The horse trough on the corner of Phillimore and Mouat Sts was built in 1924. It was a garden bed for some decades but is now available again for horses tho there is usually no water in it.

17 Phillimore

The P&O Building, 17-19 Phillimore St, dating from 1903, was built for the AUSNC (the Aust Union Steamship Navigation Co), the initials of which can be seen in the pediment.

Proceed south along Mouat St

howard smith

Howard Smith Building, 1-5 Mouat Street.

It was built c. 1900 for a shipping company founded by Captain William Howard Smith in 1854, which was originally a freight and passenger service between Melbourne and Geelong.

After changing the name of the company to Howard Smith and Sons, it expanded its operations to include Western Australia in 1894.

Now ND43 School of Nursing and Midwifery.


The German Consulate, 5 Mouat St, Architect: E.H. Dean Smith, was built in 1903 for William de Lacy Bacon. This is the most idiosyncratic of this architect's buildings. The German Consul, Carl Ratazzi, a wine and spirit merchant, and an accomplished linguist and brilliant orator, was also Acting Italian Consul, and was interned after the beginning of World War 1. He also represented the German shipping line Norddeutscher Lloyd, one of the earliest companies to make Fremantle a regular port of call. It was the first shipping line to deliver mail to Fremantle; other lines, at that time, delivered mail to Albany. The textured, rusticated stonework of the building is not common in Fremantle. The German connection may explain the design, which has echoes of old Bavarian architecture. At the outbreak of that War, NDL ships in Australian ports were commandeered and at the end of the war, they were retained by Australia as part of war reparations and used to found the Australian National Line. Many people remember this building from the 1990s as the Tarantella Nightclub. It is currently a B&B.

12 Mouat

The Adelaide Steamship Company building, at 10-12 Mouat St since 1900. Architect: Oldham and Eales (1900), F.G.B. Hawkins (1947-48). Builder: C Coghill. As the Adelaide Steamship Company’s business expanded it needed a permanent office in Fremantle, so bought this site and commissioned the building, which was completed in 1900. The ground floor has granite plinths, rusticated walls and broad Doric pilasters, false balustrades under windows framed with heavily moulded pilasters supporting a pediment. The cornice is heavily moulded, with a balustraded parapet. In 1947-48, after severe fire damage, extensive work was carried out under the direction of F G B Hawkins. It is now the residence of a former Deputy Mayor of Fremantle, who restored it in 1991.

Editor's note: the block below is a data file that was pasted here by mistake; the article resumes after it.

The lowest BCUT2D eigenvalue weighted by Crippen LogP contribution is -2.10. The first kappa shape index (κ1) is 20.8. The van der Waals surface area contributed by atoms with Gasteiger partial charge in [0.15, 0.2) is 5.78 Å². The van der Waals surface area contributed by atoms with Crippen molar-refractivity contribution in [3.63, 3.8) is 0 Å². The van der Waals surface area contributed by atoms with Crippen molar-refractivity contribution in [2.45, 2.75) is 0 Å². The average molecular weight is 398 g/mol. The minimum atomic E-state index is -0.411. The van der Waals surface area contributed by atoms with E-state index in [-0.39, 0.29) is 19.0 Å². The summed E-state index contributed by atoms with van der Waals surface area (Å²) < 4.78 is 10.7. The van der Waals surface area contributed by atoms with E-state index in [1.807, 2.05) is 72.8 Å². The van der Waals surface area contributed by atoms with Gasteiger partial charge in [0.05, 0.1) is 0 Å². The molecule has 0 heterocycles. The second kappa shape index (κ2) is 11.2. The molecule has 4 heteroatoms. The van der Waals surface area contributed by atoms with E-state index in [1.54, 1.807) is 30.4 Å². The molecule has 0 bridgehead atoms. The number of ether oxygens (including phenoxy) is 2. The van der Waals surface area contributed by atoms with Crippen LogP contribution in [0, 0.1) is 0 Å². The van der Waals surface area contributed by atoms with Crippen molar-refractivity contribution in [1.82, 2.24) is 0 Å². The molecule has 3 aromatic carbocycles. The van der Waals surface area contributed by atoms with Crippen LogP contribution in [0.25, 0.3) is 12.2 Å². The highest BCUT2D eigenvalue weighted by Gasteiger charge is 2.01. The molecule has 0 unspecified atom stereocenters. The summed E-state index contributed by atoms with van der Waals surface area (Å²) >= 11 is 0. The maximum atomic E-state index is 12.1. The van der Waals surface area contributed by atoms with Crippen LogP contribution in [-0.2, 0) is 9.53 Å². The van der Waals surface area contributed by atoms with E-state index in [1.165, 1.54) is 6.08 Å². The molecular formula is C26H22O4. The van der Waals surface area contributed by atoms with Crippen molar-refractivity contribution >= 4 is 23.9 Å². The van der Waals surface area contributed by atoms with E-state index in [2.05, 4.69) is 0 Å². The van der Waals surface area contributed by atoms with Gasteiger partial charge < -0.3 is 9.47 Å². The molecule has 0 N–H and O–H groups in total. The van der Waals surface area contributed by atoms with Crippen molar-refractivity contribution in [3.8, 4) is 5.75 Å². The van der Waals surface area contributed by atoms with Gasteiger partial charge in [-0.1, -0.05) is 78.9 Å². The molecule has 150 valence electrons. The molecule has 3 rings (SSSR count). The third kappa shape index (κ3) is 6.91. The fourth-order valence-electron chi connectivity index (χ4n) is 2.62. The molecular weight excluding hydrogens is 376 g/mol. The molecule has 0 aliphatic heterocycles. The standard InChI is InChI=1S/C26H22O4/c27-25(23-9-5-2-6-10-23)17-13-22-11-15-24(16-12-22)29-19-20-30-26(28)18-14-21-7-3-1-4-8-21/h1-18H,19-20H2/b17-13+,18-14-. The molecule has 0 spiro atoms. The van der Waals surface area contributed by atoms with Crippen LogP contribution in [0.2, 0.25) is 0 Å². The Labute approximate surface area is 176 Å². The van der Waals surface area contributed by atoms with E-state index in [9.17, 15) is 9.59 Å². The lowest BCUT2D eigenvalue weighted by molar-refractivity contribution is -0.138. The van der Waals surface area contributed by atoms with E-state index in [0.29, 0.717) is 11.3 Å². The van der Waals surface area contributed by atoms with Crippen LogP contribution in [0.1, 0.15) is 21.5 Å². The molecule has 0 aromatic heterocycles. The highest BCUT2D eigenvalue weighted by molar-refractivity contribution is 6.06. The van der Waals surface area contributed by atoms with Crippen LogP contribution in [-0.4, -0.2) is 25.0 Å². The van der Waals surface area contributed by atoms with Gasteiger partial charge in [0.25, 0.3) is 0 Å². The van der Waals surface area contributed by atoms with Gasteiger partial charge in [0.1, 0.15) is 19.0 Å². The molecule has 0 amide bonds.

14 Mouat

Said to have been built in 1896 for Edward Fothergill: tba; 14 Mouat St has recently had a facelift. It was also used by Adelaide Steamship Co. It shares some elements of style, including Italianate stucco details, with No. 12. In 2005 a  penthouse added another two storeys to the building.

Corner of Mouat and High Sts

22 High

Former Bank of New South Wales, on the north-east corner, at 22 High Street and 18 Mouat Street. This former bank building, completed in 1892, for the Bank of Western Australia, is a fine example of Fremantle's neoclassic buildings. It was later occupied by the Bank of New South Wales (now known as Westpac Bank). The ground floor has an ashlar effect above limestone foundations. The decorative parapet has a pediment featuring a decorative arch with ‘AD1891’ in stucco. The entrance has a pediment supported by pilasters; the first floor has engaged Corinthian columns, with engaged pillars below the windows. This building may be compared with another former Bank of New South Wales further east in High Street; the latter has similar elements of style but the engaged columns on this building are more slender.
The building to the east in High St is the Cleopatra Hotel. The flag on the left of the picture normally flies over the Adelaide Steamship Company building.

20 High

The Commercial Bank, 1901, at 20 High St, on the NW corner of High and Mouat Sts, was later a branch of the National Bank of Australia. The Habgood family had a five-roomed cottage here in the nineteenth century. After Robert Habgood’s death in 1882, his wife sold the vacant portion of the property to the National Bank of Australia in 1884. The bank appears not to have been built until 1902. In 1960 the architects Hobbs Winning and Leighton designed renovations.

18 High

Bank of Australasia, 1901, 18 High St. The sign suggests it's the offices of winemaker Leeuwin Estate. The Commonwealth of Australia logo near the door indicates/d the tenancy of a Federal Dept.


The P&O Hotel, on the SE corner of Mouat and High, at 25 High St, was completed in 1896. The verandahs were restored in 2002, tho sadly it is still lacking its original turret.

Proceed west along High St